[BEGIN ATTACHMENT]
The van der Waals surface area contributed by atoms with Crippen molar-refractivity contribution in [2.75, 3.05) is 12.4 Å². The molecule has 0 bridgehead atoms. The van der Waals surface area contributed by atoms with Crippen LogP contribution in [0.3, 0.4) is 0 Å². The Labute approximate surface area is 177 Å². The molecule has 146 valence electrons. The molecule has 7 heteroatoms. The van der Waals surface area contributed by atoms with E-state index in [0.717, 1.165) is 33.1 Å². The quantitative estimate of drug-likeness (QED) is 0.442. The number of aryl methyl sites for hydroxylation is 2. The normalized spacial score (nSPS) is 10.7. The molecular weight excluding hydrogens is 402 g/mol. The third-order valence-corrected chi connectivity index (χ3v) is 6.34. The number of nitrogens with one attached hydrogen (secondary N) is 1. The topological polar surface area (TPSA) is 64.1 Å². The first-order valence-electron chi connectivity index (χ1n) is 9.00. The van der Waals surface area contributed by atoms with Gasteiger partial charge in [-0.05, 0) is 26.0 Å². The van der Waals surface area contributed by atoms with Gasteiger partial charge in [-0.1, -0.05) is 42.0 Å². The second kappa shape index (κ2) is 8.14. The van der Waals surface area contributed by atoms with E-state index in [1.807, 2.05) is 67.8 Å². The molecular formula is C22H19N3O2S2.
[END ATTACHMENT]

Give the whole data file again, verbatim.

The van der Waals surface area contributed by atoms with Crippen molar-refractivity contribution in [2.75, 3.05) is 12.4 Å². The molecule has 0 bridgehead atoms. The van der Waals surface area contributed by atoms with Crippen LogP contribution in [0.3, 0.4) is 0 Å². The Labute approximate surface area is 177 Å². The molecule has 146 valence electrons. The molecule has 7 heteroatoms. The van der Waals surface area contributed by atoms with E-state index in [0.717, 1.165) is 33.1 Å². The quantitative estimate of drug-likeness (QED) is 0.442. The number of aryl methyl sites for hydroxylation is 2. The normalized spacial score (nSPS) is 10.7. The molecular weight excluding hydrogens is 402 g/mol. The third-order valence-corrected chi connectivity index (χ3v) is 6.34. The number of nitrogens with one attached hydrogen (secondary N) is 1. The topological polar surface area (TPSA) is 64.1 Å². The first-order valence-electron chi connectivity index (χ1n) is 9.00. The van der Waals surface area contributed by atoms with Gasteiger partial charge in [-0.05, 0) is 26.0 Å². The van der Waals surface area contributed by atoms with Gasteiger partial charge in [-0.1, -0.05) is 42.0 Å². The second kappa shape index (κ2) is 8.14. The van der Waals surface area contributed by atoms with E-state index in [1.807, 2.05) is 67.8 Å². The molecular formula is C22H19N3O2S2.